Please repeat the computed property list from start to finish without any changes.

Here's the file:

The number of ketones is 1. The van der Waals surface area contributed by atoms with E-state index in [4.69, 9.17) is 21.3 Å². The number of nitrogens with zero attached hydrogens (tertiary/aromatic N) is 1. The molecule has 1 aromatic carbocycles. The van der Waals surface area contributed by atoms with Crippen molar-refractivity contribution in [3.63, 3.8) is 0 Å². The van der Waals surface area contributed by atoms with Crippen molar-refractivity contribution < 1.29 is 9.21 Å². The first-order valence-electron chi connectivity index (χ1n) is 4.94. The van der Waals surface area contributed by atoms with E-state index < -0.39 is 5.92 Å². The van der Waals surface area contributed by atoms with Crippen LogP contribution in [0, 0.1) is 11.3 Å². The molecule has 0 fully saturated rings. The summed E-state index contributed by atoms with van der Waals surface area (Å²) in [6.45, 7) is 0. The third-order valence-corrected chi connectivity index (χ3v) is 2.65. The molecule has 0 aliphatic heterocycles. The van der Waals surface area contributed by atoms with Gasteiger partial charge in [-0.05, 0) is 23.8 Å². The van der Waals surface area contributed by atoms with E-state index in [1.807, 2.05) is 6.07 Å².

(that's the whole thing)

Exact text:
The number of ketones is 1. The van der Waals surface area contributed by atoms with E-state index in [4.69, 9.17) is 21.3 Å². The number of nitrogens with zero attached hydrogens (tertiary/aromatic N) is 1. The molecule has 1 aromatic carbocycles. The van der Waals surface area contributed by atoms with Crippen molar-refractivity contribution in [3.63, 3.8) is 0 Å². The van der Waals surface area contributed by atoms with Crippen molar-refractivity contribution < 1.29 is 9.21 Å². The first-order valence-electron chi connectivity index (χ1n) is 4.94. The van der Waals surface area contributed by atoms with E-state index < -0.39 is 5.92 Å². The van der Waals surface area contributed by atoms with Crippen LogP contribution in [0, 0.1) is 11.3 Å². The molecule has 0 fully saturated rings. The summed E-state index contributed by atoms with van der Waals surface area (Å²) in [6.45, 7) is 0. The third-order valence-corrected chi connectivity index (χ3v) is 2.65. The molecule has 0 aliphatic heterocycles. The van der Waals surface area contributed by atoms with Gasteiger partial charge in [-0.05, 0) is 23.8 Å². The van der Waals surface area contributed by atoms with E-state index in [1.807, 2.05) is 6.07 Å².